Career

In the early 1950s, Maazel toured as the conductor with the Gershwin Concert Orchestra. The orchestra consisted of 25 members and a noted array of soloists. The orchestra was organized in cooperation with Jesús Maria Sanromá, Carolyn Long and Theodor Uppman.[12]

In 1960, Maazel became the first American to conduct at the Bayreuth Festspielhaus. He was chief conductor of the Deutsche Oper Berlin from 1965 to 1971 and the Radio-Symphonie-Orchester (RSO) Berlin from 1964 to 1975.

In 1972, Maazel began his tenure as music director at the African American cast (except for the chorus). Maazel held the post until 1982. He never returned to the Cleveland Orchestra after his departure, although a scheduled engagement in 2006 did not occur because of illness.[13] In 1977, he became music director of the Orchestre National de France in Paris, a position he held until 1991.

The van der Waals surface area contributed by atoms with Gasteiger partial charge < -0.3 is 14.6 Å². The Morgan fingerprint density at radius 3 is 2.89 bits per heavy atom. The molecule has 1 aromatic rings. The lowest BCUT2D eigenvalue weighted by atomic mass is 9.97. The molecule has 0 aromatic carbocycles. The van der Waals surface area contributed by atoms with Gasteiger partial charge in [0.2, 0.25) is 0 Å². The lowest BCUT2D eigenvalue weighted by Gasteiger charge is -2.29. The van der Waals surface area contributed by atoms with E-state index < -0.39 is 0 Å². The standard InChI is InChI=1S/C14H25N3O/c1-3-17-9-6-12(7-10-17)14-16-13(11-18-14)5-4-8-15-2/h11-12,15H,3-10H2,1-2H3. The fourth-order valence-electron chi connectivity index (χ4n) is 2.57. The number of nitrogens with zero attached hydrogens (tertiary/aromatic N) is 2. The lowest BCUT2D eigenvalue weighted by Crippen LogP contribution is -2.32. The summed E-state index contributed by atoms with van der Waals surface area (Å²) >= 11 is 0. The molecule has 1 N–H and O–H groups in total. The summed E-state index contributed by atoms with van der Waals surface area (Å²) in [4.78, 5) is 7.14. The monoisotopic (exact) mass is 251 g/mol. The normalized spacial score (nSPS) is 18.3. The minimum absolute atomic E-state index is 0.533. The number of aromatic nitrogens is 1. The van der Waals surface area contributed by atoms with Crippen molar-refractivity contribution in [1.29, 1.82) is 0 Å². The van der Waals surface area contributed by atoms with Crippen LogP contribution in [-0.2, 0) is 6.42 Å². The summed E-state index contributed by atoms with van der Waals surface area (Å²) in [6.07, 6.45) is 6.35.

From 1982 to 1984, Maazel served at the Vienna State Opera as general manager and principal conductor. In 1980, he succeeded Willi Boskovsky as conductor at the Vienna New Year's Concert and he led this televised annual event each year, until 1986. He returned to it four times: in 1994, 1996, 1999 and 2005.

From 1984 to 1988, Maazel was the music consultant to the Pittsburgh Symphony Orchestra, and its music director from 1988 to 1996. From 1993 until 2002, he was chief conductor of the Bavarian Radio Symphony Orchestra in Munich.

In 1989, expecting – but failing – to become successor to Herbert von Karajan as chief conductor of the Berlin Philharmonic, Maazel suddenly and publicly severed all connections with the orchestra when it was announced that Claudio Abbado was to take over. He claimed that his decision was because he was concerned for the orchestra's well-being.[14]

In 2000, Maazel made a guest-conducting appearance with the An American in Paris, and closed with the traditional Korean folk song "Arirang". Maazel stepped down from the New York Philharmonic after the 2008/09 season.